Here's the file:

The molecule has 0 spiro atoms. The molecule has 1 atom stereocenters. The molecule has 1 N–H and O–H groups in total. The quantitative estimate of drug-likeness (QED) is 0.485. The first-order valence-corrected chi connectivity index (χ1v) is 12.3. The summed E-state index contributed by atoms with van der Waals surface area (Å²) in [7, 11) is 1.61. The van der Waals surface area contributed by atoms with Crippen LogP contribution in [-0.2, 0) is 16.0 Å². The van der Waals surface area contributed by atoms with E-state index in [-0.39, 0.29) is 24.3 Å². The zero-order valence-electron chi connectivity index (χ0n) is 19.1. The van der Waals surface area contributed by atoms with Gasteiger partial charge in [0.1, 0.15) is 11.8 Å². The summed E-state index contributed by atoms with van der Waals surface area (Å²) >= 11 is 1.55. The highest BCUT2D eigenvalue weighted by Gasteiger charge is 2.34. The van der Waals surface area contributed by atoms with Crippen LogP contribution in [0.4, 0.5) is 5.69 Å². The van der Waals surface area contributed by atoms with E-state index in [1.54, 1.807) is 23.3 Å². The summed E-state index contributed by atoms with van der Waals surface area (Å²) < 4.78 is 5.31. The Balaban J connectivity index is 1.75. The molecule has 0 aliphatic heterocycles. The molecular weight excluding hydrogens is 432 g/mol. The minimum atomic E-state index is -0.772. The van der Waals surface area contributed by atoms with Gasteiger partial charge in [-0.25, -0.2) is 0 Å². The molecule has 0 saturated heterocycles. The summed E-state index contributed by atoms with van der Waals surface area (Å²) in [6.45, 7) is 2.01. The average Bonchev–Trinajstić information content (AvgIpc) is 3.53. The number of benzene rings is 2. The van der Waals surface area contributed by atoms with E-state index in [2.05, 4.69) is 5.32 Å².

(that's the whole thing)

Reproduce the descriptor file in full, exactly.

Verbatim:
The molecule has 0 spiro atoms. The molecule has 1 atom stereocenters. The molecule has 1 N–H and O–H groups in total. The quantitative estimate of drug-likeness (QED) is 0.485. The first-order valence-corrected chi connectivity index (χ1v) is 12.3. The summed E-state index contributed by atoms with van der Waals surface area (Å²) in [7, 11) is 1.61. The van der Waals surface area contributed by atoms with Crippen LogP contribution in [-0.2, 0) is 16.0 Å². The van der Waals surface area contributed by atoms with E-state index in [-0.39, 0.29) is 24.3 Å². The zero-order valence-electron chi connectivity index (χ0n) is 19.1. The van der Waals surface area contributed by atoms with Gasteiger partial charge in [0.1, 0.15) is 11.8 Å². The summed E-state index contributed by atoms with van der Waals surface area (Å²) >= 11 is 1.55. The highest BCUT2D eigenvalue weighted by Gasteiger charge is 2.34. The van der Waals surface area contributed by atoms with Crippen LogP contribution in [0.4, 0.5) is 5.69 Å². The van der Waals surface area contributed by atoms with E-state index in [1.54, 1.807) is 23.3 Å². The summed E-state index contributed by atoms with van der Waals surface area (Å²) < 4.78 is 5.31. The Balaban J connectivity index is 1.75. The molecule has 0 aliphatic heterocycles. The molecular weight excluding hydrogens is 432 g/mol. The minimum atomic E-state index is -0.772. The van der Waals surface area contributed by atoms with Gasteiger partial charge in [-0.25, -0.2) is 0 Å². The molecule has 0 saturated heterocycles. The summed E-state index contributed by atoms with van der Waals surface area (Å²) in [6.45, 7) is 2.01. The average Bonchev–Trinajstić information content (AvgIpc) is 3.53. The number of benzene rings is 2. The van der Waals surface area contributed by atoms with E-state index in [2.05, 4.69) is 5.32 Å².